Five members of the Columbia University Medical Center community are among the newly elected members and associates of the Institute of Medicine of the National Academies, one of the highest honors in the fields of health and medicine in the United States.
The 2012 IOM inductees from CUMC are:
Dr. Galea’s research focuses on how determinants at multiple levels — including policies, features of the social environment, molecular, and genetic factors — jointly influence the health of urban populations. His research has documented the mental health consequences of mass trauma and conflict worldwide, including after the September 11 attacks, Hurricane Katrina, conflicts in sub-Saharan Africa, and the American wars in Iraq and Afghanistan. Dr. Galea chairs the Community Services Board of the New York City Department of Health and Mental Hygiene, is a member of the New York City Health Board, and president of the Society for Epidemiologic Research.
Dr. Hripcsak is a national leader in the creation and use of electronic health records. In the early 90s, Dr. Hripcsak led the effort to create the Arden Syntax, a language for representing health knowledge in computer systems that has become a national standard. His current research uses data mining techniques to capitalize on the clinical information stored in EHRs to improve patient safety and support clinical research. He is currently co-chair of the Meaningful Use Workgroup of HHS’s Office of the National Coordinator of Health Information Technology.
SALIM S. ABDOOL KARIM, M.Med., Ph.D., F.F.P.H.M.
(named an IOM Foreign Associate)
Professor of Clinical Epidemiology, Mailman School of Public Health; Director, Centre for the AIDS Programme of Research in South Africa
Dr. Abdool Karim is a leading HIV researcher focusing on microbicides and vaccines to prevent HIV infection, as well as implementation of antiretroviral therapy in resource-constrained settings. He led a landmark clinical trial of the vaginal microbicide tenofovir, finding that it significantly decreases the risk of contracting HIV in women who use it before sexual intercourse. He also led the first HIV vaccine trial in South Africa, and his clinical research on joint tuberculosis and HIV treatment was used by the World Health Organization as the basis for their treatment guidelines for co-infected patients. He also serves as head of the South African Medical Research Council.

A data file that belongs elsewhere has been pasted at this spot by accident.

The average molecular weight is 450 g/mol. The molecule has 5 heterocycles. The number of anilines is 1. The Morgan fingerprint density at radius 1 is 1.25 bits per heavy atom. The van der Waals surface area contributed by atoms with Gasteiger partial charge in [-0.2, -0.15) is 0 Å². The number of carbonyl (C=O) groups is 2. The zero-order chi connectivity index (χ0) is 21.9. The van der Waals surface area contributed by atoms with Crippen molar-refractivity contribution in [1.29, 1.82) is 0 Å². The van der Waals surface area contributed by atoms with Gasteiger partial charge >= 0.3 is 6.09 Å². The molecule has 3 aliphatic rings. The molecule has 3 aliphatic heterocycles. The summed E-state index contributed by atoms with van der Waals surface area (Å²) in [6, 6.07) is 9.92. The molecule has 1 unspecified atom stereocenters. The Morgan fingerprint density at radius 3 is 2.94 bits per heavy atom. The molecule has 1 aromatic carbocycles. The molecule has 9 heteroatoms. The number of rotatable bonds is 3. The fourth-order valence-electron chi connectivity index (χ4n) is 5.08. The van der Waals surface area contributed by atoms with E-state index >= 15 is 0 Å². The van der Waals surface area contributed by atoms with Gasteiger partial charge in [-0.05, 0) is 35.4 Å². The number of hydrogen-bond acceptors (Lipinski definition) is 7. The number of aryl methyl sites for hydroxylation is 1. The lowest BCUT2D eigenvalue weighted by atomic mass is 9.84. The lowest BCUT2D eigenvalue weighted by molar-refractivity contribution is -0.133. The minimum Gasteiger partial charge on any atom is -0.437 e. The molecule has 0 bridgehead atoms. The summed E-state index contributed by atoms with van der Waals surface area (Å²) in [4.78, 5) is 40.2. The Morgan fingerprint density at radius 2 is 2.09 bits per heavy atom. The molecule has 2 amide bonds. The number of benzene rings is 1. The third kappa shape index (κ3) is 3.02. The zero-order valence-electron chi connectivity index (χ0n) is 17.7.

Dr. Maniatis is one of the founders of molecular cloning, and the methods he pioneered for understanding gene expression have had a profound impact on biology, from advancing basic knowledge to creating new therapies to treat human genetic diseases. For this work, and his own research focusing on the way human genes are switched on and off in cells, Dr. Maniatis was awarded a 2012 Lasker-Koshland Special Achievement Award in Medical Science.
A member of the P&S faculty since 1981, Dr. Siegelbaum is a neuroscientist whose research is at the forefront of understanding the role of neural circuitry in learning, behavior and memory. Through investigation of the electrical properties of individual neurons and their synapses, he is uncovering how information flows through the brain’s memory circuits and controls memory storage and recall. Earlier this year, Dr. Siegelbaum was elected a Fellow of the American Academy of Arts & Sciences, one of the nation’s most prestigious and oldest honorary societies.
To read IOM’s press release about its new 2012 members and foreign associates, please click here or visit: http://www.iom.edu/Global/News%20Announcements/2012-New-Members.aspx.